How to start programming in 2022

Dominika Zając
7 min readJul 4, 2022

IT is a great professional area — known for high salaries, many benefits, interesting opportunities, and nice communities. And all of that is true! It makes many people interested in switching their careers to tech. The question is — how to do so? Below you can find my subjective list of useful resources and tips.

Me arounded by group of kids, showing them how to program the robots from the tablet.

Know your “why”

We all know phenome of “straw enthusiasm”. In the beginning, everything is easy and interesting. Later on, after meeting the first obstacles our motivation is lower and lower, and we don’t finish the tasks we started. Programming is not an exception here. In fact, learning how to code is one of the most postponed activities — the entry level is not so high, but if you really want to do it professionally, you need a lot of patience, humility, and self-discipline. How to stay motivated? Find your “why” and write it down. Put it in a visible place. Look at it when in doubt. Learning something new is never easy. In fact, it’s a challenging road. But it’s worth it! Your “why” will help you survive those difficult times. Just choose it wisely!

Practice, practice, practice!

Programming is not magic. Software engineers weren’t born with coding abilities. It’s a skill that can be developed like a muscle. You can’t learn from only reading the next article or watching the next tutorial on YouTube. You have to code. Even if you are just a beginner, try to reproduce steps from a tutorial on your local computer. Play a little with things you see — try to change them, and add something from your side. Do your own project — even the simplest and smallest to-do list in the beginning. Your future work will require creativity and trying different approaches from you. So start experimenting today! Don’t be afraid of spoiling things — you can be surprised how much you can learn from fixing them!

Create a new habit

One of the best books I’ve ever read is “The power of habit” by Charles Duhigg. It describes in detail why good habits are driving our businesses and lives. And one of the best tactics described there is attaching a new habit to the old one — to increase the probability of introducing the new habit into our life. When learning how to code, you need a new routine — a regular, planned time when you sit in front of a computer and learn. There is no golden rule on how to define your habit — it strongly depends on your availability, time, responsibilities, etc. But you can define how much time you can spend on learning. And connect it with an existing habit. E.g. you can spend 30 mins on that each day, just after morning coffee. Or twice a week after your gym training. The frequency and time are up to you. The most important is to do it regularly and focus only on learning in the given time.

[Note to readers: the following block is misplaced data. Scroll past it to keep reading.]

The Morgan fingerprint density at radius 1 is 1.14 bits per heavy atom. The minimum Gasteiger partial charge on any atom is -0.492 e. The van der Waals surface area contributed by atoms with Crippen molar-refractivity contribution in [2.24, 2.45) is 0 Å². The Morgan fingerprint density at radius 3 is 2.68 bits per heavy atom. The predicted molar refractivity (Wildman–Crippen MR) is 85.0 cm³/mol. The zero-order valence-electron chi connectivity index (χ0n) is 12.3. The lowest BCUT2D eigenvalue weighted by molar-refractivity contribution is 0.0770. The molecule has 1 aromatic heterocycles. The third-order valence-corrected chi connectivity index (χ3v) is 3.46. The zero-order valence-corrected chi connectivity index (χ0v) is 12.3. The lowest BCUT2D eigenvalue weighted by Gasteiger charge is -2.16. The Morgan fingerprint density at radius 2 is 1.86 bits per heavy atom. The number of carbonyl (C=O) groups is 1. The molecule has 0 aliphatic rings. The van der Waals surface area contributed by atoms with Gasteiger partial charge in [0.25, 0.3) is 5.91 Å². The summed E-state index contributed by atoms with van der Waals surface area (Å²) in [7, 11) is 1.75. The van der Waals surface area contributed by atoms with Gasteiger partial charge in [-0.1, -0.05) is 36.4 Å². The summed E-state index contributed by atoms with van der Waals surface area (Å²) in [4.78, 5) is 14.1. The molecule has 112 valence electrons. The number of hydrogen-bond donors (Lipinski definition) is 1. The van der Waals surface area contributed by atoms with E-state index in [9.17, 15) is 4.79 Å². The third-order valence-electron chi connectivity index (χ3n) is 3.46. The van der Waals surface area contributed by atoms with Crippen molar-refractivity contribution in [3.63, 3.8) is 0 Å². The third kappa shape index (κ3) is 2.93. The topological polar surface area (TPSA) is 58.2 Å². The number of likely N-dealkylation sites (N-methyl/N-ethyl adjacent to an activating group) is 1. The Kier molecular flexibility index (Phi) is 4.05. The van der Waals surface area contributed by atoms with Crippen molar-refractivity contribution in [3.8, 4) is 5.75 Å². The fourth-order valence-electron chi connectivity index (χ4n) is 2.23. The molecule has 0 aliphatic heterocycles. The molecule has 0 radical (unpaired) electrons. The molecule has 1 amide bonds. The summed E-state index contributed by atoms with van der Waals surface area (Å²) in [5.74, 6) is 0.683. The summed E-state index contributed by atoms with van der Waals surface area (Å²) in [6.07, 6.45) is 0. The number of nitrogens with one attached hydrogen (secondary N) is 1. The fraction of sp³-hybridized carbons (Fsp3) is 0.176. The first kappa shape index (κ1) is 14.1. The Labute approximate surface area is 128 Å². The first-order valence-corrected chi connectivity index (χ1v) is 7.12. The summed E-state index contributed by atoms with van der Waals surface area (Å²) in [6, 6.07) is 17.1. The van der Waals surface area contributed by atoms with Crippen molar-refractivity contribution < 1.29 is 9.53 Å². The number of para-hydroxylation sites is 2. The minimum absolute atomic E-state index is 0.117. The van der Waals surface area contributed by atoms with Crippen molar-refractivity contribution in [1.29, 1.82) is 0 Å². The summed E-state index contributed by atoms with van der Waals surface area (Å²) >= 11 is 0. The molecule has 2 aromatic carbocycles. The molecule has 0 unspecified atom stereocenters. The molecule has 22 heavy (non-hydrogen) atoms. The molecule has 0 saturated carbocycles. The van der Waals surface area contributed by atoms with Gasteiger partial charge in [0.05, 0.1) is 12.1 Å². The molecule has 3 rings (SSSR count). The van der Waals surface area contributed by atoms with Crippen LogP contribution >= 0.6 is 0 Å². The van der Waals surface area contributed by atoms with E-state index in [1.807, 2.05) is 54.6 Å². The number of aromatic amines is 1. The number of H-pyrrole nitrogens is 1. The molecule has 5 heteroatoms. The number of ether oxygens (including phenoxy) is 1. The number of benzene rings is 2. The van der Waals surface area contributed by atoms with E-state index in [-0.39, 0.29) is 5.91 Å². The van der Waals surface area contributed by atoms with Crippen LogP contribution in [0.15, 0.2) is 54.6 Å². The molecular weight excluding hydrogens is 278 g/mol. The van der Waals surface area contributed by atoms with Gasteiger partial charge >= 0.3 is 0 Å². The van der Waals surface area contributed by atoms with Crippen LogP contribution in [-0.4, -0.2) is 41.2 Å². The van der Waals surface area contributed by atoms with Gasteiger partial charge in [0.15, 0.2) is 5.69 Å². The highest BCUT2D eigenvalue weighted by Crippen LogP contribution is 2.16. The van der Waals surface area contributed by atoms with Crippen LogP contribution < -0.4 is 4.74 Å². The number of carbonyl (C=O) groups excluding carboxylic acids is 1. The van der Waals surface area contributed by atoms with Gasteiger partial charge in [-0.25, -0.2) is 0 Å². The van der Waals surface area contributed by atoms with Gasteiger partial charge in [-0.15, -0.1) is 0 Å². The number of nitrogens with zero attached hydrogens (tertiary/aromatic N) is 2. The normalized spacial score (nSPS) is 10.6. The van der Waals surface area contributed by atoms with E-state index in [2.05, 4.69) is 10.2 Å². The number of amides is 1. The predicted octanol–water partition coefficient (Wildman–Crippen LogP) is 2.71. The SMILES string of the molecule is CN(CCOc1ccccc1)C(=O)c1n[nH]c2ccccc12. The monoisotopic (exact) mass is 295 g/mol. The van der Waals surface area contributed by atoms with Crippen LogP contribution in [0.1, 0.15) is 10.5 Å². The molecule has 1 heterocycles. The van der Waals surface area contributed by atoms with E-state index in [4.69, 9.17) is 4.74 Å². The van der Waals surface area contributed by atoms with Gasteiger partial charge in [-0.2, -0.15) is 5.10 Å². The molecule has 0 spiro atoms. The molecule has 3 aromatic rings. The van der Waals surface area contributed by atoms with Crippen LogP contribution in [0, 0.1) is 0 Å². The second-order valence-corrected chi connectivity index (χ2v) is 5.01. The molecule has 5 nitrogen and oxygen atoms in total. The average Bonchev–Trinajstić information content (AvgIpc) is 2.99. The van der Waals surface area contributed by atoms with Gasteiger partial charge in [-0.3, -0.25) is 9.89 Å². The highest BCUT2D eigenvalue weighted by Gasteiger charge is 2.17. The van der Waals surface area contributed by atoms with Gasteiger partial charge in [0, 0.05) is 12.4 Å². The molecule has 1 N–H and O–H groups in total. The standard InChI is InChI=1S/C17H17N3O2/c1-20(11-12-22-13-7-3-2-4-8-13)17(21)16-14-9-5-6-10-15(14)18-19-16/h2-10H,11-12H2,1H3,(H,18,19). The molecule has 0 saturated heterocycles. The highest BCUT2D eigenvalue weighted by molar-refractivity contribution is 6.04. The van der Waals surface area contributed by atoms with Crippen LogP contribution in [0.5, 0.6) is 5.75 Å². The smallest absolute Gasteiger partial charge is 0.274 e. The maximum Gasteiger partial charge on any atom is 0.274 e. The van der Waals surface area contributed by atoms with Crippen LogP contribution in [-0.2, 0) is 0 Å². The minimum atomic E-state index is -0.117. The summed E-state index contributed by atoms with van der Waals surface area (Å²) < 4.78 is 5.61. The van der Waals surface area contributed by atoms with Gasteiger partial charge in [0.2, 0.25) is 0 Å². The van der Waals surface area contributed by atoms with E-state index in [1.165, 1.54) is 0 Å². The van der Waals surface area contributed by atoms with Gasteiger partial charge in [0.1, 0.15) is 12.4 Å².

Find a support group

There is an African proverb: “If you want to go fast go alone. But if you want to go far go together”. Joining a support group is one of the best things you can do when learning how to code. Peers can help you with keeping the motivation and sharing experiences or materials. They are going the same way as you! They fully understand your struggles, and problems but also help celebrate successes and achieve milestones. If you are on Twitter, check #100DaysOfCode hashtag. If you are from Poland, join the “Programuj dziewczyno” group on Facebook. If you are a student, check local Google Developer Student Clubs. You can also check meetup or social media looking for some local groups. Take a lot of support from the community and give something back when you can. I still remember people from my first group where we were learning the basics of HTML, CSS, and JS together. And if it weren’t for them and their support, I would have given up at the very beginning and never got to where I am now. Do not underestimate the power of a support group — it’s really magic.

Group of people staying on the stairs, holding the ngGirls flag
ngGirls workshop in Budapest

Join community-driven events